And as is so often the case, both the journalists‘ as well as the politicians‘ guilds have reacted very hesitantly. The report was hardly mentioned in the daily press, if only on the back pages (exceptions being the Guardianand theHuffington Post). As always, our news hardly mentions significant scientific developments, while the annual useless rendezvous of a self-declared world elite in Davos or a groundless two-page pamphlet by opponents of pollutant limits (as in Germany recently) are described in great detail. Politicians like the German Federal Minister of Agriculture, Julia Klöckner, only play down the issue by demanding further insights before concrete political initiatives can be started. It is always the same pattern: with the demand for more knowledge, necessary steps are delayed until it is too late. The former wine queen can hardly be expected to read such scientific studies herself. Where are those who inform her about the actual state of research?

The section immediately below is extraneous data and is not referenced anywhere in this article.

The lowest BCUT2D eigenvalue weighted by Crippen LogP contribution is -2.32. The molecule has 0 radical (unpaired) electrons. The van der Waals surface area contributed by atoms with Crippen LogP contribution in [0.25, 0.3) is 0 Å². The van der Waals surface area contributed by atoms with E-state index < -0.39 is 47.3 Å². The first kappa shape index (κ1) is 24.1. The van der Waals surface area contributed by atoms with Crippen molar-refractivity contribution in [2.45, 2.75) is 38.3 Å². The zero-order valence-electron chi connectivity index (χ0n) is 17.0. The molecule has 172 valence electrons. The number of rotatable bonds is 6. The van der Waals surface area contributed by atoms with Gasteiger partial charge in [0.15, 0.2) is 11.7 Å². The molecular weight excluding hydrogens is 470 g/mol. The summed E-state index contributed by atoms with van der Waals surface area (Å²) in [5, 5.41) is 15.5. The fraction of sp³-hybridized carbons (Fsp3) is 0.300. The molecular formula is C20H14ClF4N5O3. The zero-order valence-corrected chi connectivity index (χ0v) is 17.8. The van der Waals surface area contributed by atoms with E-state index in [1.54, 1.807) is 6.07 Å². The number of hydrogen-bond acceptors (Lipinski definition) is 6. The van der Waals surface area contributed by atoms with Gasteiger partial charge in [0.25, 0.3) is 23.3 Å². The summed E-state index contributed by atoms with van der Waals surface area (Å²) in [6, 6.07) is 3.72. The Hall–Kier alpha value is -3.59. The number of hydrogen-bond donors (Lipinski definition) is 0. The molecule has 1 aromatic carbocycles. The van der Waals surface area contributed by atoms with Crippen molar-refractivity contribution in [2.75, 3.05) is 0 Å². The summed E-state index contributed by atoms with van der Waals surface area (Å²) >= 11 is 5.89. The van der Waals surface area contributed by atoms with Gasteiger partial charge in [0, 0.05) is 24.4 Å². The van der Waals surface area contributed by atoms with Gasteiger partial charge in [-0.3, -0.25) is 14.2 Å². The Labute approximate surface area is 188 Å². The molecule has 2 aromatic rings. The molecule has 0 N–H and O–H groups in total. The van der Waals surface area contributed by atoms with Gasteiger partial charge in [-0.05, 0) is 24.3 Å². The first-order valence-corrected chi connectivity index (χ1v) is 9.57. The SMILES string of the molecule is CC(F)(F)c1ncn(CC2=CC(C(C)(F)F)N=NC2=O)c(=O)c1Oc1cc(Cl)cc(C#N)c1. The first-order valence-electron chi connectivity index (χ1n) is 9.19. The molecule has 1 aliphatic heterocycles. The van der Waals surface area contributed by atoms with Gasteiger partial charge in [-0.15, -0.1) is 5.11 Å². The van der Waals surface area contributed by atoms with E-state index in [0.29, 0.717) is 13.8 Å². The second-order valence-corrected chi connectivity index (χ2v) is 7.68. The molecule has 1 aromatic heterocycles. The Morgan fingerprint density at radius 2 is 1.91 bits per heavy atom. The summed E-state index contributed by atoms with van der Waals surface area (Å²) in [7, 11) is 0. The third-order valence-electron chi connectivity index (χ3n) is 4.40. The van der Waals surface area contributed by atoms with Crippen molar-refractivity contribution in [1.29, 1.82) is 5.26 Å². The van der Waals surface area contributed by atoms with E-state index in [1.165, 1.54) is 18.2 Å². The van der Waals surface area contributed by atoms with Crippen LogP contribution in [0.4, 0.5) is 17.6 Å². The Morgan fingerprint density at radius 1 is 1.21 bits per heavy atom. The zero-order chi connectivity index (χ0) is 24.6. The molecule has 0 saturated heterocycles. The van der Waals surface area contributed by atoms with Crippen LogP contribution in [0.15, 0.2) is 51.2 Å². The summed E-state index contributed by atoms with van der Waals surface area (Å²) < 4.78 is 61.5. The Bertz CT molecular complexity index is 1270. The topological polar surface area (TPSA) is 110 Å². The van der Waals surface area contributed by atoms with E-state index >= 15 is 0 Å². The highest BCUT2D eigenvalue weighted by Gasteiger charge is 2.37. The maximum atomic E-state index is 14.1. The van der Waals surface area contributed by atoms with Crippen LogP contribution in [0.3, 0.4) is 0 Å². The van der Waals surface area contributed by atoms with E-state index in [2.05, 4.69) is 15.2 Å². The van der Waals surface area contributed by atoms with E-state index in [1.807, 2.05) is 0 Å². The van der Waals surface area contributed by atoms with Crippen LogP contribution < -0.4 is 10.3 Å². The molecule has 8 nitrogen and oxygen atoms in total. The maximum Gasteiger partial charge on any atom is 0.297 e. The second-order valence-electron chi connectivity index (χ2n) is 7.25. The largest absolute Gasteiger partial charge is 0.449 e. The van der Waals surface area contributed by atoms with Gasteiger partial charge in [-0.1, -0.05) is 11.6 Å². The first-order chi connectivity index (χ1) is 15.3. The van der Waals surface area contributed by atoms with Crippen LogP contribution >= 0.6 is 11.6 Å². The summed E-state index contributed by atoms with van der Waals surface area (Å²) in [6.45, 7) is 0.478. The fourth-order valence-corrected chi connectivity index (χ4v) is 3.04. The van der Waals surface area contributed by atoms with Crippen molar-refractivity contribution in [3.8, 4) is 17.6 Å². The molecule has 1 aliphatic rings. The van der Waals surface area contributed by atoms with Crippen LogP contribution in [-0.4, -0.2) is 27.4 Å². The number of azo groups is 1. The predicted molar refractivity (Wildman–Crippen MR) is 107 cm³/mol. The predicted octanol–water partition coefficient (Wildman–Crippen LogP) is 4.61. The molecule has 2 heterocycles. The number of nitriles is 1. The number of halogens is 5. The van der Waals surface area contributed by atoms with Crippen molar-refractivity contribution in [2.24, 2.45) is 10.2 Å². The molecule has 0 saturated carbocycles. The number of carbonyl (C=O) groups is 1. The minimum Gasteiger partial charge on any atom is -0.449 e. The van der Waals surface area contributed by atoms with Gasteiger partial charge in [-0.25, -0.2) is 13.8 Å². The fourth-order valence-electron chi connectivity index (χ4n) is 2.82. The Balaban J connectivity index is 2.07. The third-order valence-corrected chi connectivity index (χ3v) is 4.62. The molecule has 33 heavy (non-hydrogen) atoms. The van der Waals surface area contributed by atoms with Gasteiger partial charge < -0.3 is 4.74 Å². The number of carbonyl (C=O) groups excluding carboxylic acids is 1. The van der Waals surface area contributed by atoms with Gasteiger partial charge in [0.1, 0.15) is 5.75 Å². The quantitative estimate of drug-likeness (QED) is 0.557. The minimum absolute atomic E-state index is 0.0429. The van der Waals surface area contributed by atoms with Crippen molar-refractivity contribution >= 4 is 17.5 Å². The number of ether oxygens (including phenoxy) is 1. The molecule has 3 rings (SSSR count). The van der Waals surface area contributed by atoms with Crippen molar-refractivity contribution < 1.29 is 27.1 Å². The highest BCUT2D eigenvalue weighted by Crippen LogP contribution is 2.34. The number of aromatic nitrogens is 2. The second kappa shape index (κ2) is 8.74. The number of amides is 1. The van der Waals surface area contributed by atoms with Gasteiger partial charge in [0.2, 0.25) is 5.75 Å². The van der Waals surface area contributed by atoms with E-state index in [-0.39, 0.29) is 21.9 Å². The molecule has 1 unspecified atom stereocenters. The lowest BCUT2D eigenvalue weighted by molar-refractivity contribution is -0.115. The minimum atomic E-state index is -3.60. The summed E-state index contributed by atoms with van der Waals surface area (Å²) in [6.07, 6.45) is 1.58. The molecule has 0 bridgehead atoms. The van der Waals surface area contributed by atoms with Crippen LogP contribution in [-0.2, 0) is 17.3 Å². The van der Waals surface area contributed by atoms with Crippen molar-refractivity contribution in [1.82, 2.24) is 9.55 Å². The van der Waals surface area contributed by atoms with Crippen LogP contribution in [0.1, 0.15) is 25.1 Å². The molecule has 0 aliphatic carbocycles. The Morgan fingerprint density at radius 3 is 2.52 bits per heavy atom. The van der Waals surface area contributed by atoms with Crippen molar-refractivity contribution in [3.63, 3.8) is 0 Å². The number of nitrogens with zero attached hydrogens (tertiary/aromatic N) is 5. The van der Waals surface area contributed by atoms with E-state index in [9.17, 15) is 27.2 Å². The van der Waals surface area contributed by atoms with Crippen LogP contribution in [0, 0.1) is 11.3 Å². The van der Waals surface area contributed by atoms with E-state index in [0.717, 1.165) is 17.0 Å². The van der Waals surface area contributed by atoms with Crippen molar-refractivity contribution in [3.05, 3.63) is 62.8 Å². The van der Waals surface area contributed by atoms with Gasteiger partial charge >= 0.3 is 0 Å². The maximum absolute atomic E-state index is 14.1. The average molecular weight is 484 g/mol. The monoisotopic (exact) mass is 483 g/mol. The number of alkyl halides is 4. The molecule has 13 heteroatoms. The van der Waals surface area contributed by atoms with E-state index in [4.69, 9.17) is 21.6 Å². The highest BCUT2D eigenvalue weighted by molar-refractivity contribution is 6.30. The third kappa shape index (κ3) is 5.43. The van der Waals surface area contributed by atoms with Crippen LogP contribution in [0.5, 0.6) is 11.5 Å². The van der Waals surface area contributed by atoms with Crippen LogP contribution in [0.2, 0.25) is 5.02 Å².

But that we citizens can take things into our own hands in order to take decisive action against frightening developments, when politicians and governments are too slow, blind or controlled by powerful lobby groups, is shown by the example of the popular initiative for the protection of bees in Bavaria of January 2019. People queued up to sign this initiative, just as if Madonnawas giving out free tickets for her next concert. The initiators from the ecological-democratic party (ÖDP) have thereby put the CSU led Bavarian federal state government under some substantial under pressure. With this study they have now won a further strong scientific argumentation basis.